The central preoccupation of my research is the volatile relationship between religion and power in the medieval world. Latin Christians inhabited a carefully constructed mental universe animated by God’s love, saved by his sacrifice and destined to end with his terrible and enduring judgement. Most explicit forms of authority and dissent were expressed through the language and behaviour of faith: this was where rationality lay. Institutionalised religion gave public affairs meaning and direction. The later medieval period was a time when the notion of moral reform of society had a peculiar currency in secular and ecclesiastical affairs. It existed in creative tension with other ambitions and was closely connected with the attempts of individuals and institutions to obtain power and restrict access to it. It enabled the definition and regulation of social roles, particularly of women; but also their subversion. It even legitimised the absorption of Greek, Arabic and Jewish thought into Latin systems of knowledge.
I began to explore the connections between these strands in medieval thought in my first monograph, Roger Bacon and the Defence of Christendom, which was a revisionist study of the English Franciscan, Roger Bacon, his reform programme and his environment. My current research pursues these questions in several directions. My next monograph will present a different interpretation of the origins and development of the Franciscan order during its first five decades by shifting the centre of gravity away from Assisi, and the internal workings of the order. While the focus will be on the English province, part of the point will be to place it within the broader continental contexts of the church, religious orders, intellectual life and secular affairs, and to ask about the kind of moral and political regime that the friars served.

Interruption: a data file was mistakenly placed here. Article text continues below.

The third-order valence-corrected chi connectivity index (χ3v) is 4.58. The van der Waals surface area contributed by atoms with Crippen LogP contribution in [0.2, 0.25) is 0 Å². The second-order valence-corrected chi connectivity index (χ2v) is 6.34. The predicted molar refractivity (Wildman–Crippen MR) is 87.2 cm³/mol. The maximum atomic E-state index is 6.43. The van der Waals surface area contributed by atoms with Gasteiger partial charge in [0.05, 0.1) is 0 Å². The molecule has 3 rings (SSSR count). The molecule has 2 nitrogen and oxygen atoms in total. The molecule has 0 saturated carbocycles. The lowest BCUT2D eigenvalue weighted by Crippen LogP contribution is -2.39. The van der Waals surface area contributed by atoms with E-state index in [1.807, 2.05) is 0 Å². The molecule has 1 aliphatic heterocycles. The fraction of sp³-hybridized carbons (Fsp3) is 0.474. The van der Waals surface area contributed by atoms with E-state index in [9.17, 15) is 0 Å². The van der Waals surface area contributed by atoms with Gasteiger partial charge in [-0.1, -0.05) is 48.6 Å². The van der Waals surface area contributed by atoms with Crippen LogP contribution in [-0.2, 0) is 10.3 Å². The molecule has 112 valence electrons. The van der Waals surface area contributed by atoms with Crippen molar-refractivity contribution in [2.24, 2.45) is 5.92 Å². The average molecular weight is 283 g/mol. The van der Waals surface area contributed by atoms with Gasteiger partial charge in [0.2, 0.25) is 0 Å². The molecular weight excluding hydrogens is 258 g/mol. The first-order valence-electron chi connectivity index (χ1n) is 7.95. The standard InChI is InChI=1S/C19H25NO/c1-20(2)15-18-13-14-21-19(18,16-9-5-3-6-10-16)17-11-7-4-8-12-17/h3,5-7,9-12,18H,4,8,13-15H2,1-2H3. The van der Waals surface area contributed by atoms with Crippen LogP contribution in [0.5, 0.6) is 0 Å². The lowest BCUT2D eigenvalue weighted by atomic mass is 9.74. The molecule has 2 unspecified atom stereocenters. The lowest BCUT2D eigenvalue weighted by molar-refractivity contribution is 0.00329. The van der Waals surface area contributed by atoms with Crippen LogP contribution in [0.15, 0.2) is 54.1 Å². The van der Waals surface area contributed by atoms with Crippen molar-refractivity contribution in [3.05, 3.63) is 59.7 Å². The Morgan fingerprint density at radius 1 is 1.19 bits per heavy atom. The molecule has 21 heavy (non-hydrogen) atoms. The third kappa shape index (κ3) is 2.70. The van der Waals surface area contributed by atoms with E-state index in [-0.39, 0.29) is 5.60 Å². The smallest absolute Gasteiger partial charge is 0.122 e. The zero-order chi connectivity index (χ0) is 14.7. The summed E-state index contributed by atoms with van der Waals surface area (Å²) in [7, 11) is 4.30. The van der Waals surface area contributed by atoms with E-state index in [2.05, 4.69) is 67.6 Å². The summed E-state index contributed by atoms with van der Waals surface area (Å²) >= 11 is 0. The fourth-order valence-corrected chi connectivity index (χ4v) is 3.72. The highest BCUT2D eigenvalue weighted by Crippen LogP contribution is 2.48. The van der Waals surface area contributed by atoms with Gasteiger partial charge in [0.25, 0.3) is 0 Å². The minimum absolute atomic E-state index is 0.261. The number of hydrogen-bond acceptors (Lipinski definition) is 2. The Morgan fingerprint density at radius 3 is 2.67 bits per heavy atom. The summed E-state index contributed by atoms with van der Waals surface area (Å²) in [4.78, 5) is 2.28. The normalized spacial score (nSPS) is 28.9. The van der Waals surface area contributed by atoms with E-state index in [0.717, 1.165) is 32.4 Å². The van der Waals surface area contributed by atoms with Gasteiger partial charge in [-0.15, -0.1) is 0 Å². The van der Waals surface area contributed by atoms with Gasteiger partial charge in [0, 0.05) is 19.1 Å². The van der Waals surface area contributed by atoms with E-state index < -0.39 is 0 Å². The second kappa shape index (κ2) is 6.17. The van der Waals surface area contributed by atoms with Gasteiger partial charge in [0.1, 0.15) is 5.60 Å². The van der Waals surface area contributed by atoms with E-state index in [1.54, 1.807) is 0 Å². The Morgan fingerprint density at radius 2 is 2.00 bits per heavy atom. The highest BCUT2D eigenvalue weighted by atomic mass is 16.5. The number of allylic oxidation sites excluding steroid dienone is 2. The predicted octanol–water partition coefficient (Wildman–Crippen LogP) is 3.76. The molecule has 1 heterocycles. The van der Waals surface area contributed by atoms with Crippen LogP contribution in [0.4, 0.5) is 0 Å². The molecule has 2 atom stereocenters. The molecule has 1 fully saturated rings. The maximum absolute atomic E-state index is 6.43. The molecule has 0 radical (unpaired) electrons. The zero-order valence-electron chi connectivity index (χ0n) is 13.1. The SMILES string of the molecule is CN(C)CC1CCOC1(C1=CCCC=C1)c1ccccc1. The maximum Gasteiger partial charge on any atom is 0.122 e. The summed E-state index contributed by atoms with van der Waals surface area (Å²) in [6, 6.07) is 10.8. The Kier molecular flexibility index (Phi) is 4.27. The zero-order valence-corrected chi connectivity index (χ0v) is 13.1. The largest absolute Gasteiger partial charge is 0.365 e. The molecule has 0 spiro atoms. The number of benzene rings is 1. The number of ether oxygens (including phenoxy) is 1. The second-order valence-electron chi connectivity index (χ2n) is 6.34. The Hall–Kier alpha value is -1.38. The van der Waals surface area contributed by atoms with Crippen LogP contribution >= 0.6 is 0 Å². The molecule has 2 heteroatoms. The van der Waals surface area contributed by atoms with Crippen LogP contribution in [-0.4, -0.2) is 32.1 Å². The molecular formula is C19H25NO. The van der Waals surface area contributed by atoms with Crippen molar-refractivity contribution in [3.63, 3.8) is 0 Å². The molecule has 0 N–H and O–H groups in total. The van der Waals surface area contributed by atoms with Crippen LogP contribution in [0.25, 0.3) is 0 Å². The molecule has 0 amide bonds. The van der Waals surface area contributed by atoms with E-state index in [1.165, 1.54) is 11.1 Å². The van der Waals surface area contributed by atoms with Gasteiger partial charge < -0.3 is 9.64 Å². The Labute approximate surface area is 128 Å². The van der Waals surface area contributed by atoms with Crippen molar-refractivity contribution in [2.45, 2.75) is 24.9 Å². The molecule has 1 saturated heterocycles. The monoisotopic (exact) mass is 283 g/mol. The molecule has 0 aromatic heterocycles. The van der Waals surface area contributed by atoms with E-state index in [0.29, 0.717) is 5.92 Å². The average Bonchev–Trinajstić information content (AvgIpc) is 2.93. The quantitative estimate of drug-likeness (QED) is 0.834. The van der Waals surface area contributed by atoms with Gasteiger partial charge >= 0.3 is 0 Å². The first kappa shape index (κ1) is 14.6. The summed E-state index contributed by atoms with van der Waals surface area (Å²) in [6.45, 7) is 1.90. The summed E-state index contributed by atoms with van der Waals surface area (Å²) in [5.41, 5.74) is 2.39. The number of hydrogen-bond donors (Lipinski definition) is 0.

I am also working on how the Latin West thought about and acted in the world beyond its borders. At present, I am interested in how this thinking was developed in the context of contact with the Mongol empire to support internal agendas and project them into the wider world; and how exploring it can offer a ‘medieval’ perspective on some of the questions preoccupying early modern and modern historians of encounters, travel and empire. I am also a member of the AHRC project ‘Defining the Global Middle Ages’ [http://globalmiddleages.history.ox.ac.uk/], and as such, am involved in a collaborative project which explores what it might mean for societies to conceive of themselves 'globally' in the medieval period, and what impact such a view of medieval thought might have on our current understanding of 'globalisation' as a specific historical process or a quality of modernity.